The Thunder reach the halfway point of the 66-game season this week, heading into the All-Star break with 32 games to go once the Lakers leave town on Thursday. It’s incredible how fast this season is going.
So with half the games already in the rear view mirror, it’s time to hand out some midseason awards and take stock of things in Oklahoma City.
Game of the Year: Thunder 124, Nuggets 118 (OT), Sunday.
Is there any doubt? Setting aside the amazing individual statistical performances, it was the first time Denver came to OKC since the hard-fought five-game playoff series last spring, ESPN was in town, there were wild momentum swings, and the Thunder won a game in which it was down by 5 with 43 seconds to play. It might have been the game of the year even without the box score that came attached to it.
No Thunder fan is going to forget Sunday’s game for a long, long time. Kevin Durant had 51 points, 8 rebounds and 4 steals. Russell Westbrook had 40 points, 9 assists and 4 rebounds. Serge Ibaka added 14 points, 15 rebounds and 11 blocks. This was the kind of game where, as I walked to my car from the arena and asked questions like “When was the last time two teammates had 40 points each, or that happened plus a teammate had a triple-double?” and got answers like “Jordan and Pippen and never.”
Before Sunday, this spot was probably taken by Durant’s buzzer beater at home against Dallas or a big road win like Boston or Portland. But Sunday takes the cake. That might have been the best home game, all things considered, since the Thunder came to Oklahoma City, much less since the start of this season.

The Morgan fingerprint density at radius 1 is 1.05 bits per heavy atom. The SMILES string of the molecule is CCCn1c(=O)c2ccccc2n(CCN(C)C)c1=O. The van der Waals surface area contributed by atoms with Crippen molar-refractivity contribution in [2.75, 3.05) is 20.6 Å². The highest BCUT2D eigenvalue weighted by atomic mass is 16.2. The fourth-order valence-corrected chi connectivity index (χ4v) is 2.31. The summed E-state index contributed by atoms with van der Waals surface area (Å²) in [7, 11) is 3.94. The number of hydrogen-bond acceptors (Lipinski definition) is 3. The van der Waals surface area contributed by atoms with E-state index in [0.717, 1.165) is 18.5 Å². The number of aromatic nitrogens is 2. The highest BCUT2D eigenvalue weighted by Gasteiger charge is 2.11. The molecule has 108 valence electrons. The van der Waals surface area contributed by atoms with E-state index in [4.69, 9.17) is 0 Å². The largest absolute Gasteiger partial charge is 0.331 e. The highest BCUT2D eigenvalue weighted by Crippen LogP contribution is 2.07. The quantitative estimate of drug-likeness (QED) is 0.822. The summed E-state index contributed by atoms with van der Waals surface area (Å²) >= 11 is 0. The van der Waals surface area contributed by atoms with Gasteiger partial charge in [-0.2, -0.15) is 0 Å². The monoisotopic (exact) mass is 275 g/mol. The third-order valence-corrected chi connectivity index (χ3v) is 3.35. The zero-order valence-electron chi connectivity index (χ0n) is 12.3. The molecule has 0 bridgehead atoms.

Best Statistical Performance (Cumulative): This goes to Serge Ibaka and his three games of at least 10 blocks. Berry Tramel did a nice job putting Ibaka’s huge games in perspective. When Tramel wrote the blog post last week, he found a 10-block game had occurred just 12 times in 10 years. At that rate, it was the equivalent of a 56-point game, a 26-rebound game or a 21-assist game. And since then, Ibaka struck again.
So in the last 10 years, someone has had 10 blocks in a single game 13 times. And Ibaka has three of those, all in the last month. If something else could wrestle away this award by the end of the season, we’re in for something truly special.
Best Statistical Performance (Single Game): Durant’s 51 points on 28 shots Sunday against Denver has to take it. The lines by Westbrook and Ibaka in the same game are right there too. Have I mentioned that was a fun game yet?
Best Performance Under Pressure (Cumulative): Westbrook. No one on the entire team has faced as much pressure this season as Westbrook, but he’s having another monster year. His improvement in shooting percentage (44 percent to 47 percent) would be the biggest single-season jump of his career if he keeps it up, and he’s scoring at a career-best clip. His assists are down, but everything else stats-wise is holding steady or close to it. You could argue this is the best year in a career that keeps getting lumped into statistical comparisons with guys like LeBron James and Oscar Robertson.
All of it comes with more attention and scrutiny than he’s ever had. Some of it came as extension negotiations weighed on him. Some of it has come since then when some guys would reflexively take a sigh of relief and coast a little bit. But Westbrook has kept hitting big shots, playing hard — and playing some pretty stout defense as well. He deserves credit for continuing to improve and work hard despite the noise, and he’s as big a reason as anyone that the Thunder are in the pole position for home court advantage at least through the West playoffs.